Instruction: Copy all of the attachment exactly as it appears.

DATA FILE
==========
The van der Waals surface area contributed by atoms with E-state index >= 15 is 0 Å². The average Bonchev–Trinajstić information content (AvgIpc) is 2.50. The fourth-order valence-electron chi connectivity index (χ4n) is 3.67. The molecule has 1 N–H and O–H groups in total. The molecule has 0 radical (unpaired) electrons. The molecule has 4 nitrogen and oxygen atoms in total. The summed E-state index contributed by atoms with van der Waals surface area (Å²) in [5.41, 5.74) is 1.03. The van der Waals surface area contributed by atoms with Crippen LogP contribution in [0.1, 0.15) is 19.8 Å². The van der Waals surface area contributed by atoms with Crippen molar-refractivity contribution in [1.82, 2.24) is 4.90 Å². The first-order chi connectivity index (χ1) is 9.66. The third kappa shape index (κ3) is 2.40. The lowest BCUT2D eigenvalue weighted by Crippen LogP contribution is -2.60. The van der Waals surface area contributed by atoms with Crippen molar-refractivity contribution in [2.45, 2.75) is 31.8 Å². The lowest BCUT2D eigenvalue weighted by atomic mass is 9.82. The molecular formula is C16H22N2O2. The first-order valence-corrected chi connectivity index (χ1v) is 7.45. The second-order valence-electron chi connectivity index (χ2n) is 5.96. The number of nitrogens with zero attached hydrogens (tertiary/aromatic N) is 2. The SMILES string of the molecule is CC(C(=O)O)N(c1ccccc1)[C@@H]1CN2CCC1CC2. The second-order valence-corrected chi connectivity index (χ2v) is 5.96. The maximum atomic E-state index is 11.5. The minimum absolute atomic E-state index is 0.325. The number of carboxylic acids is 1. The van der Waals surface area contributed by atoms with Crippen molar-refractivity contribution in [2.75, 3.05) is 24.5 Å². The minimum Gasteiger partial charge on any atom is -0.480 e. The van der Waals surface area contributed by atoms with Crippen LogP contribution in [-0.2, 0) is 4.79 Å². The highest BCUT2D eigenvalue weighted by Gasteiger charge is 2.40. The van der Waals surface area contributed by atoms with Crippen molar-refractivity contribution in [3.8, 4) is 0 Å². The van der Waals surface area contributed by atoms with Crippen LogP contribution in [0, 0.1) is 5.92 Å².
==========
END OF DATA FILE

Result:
The van der Waals surface area contributed by atoms with E-state index >= 15 is 0 Å². The average Bonchev–Trinajstić information content (AvgIpc) is 2.50. The fourth-order valence-electron chi connectivity index (χ4n) is 3.67. The molecule has 1 N–H and O–H groups in total. The molecule has 0 radical (unpaired) electrons. The molecule has 4 nitrogen and oxygen atoms in total. The summed E-state index contributed by atoms with van der Waals surface area (Å²) in [5.41, 5.74) is 1.03. The van der Waals surface area contributed by atoms with Crippen LogP contribution in [0.1, 0.15) is 19.8 Å². The van der Waals surface area contributed by atoms with Crippen molar-refractivity contribution in [1.82, 2.24) is 4.90 Å². The first-order chi connectivity index (χ1) is 9.66. The third kappa shape index (κ3) is 2.40. The lowest BCUT2D eigenvalue weighted by Crippen LogP contribution is -2.60. The van der Waals surface area contributed by atoms with Crippen molar-refractivity contribution in [2.45, 2.75) is 31.8 Å². The lowest BCUT2D eigenvalue weighted by atomic mass is 9.82. The molecular formula is C16H22N2O2. The first-order valence-corrected chi connectivity index (χ1v) is 7.45. The second-order valence-electron chi connectivity index (χ2n) is 5.96. The number of nitrogens with zero attached hydrogens (tertiary/aromatic N) is 2. The SMILES string of the molecule is CC(C(=O)O)N(c1ccccc1)[C@@H]1CN2CCC1CC2. The second-order valence-corrected chi connectivity index (χ2v) is 5.96. The maximum atomic E-state index is 11.5. The minimum absolute atomic E-state index is 0.325. The number of carboxylic acids is 1. The van der Waals surface area contributed by atoms with Crippen molar-refractivity contribution in [2.75, 3.05) is 24.5 Å². The minimum Gasteiger partial charge on any atom is -0.480 e. The van der Waals surface area contributed by atoms with Crippen LogP contribution in [-0.2, 0) is 4.79 Å². The highest BCUT2D eigenvalue weighted by Gasteiger charge is 2.40. The van der Waals surface area contributed by atoms with Crippen molar-refractivity contribution in [3.8, 4) is 0 Å². The van der Waals surface area contributed by atoms with Crippen LogP contribution in [0, 0.1) is 5.92 Å².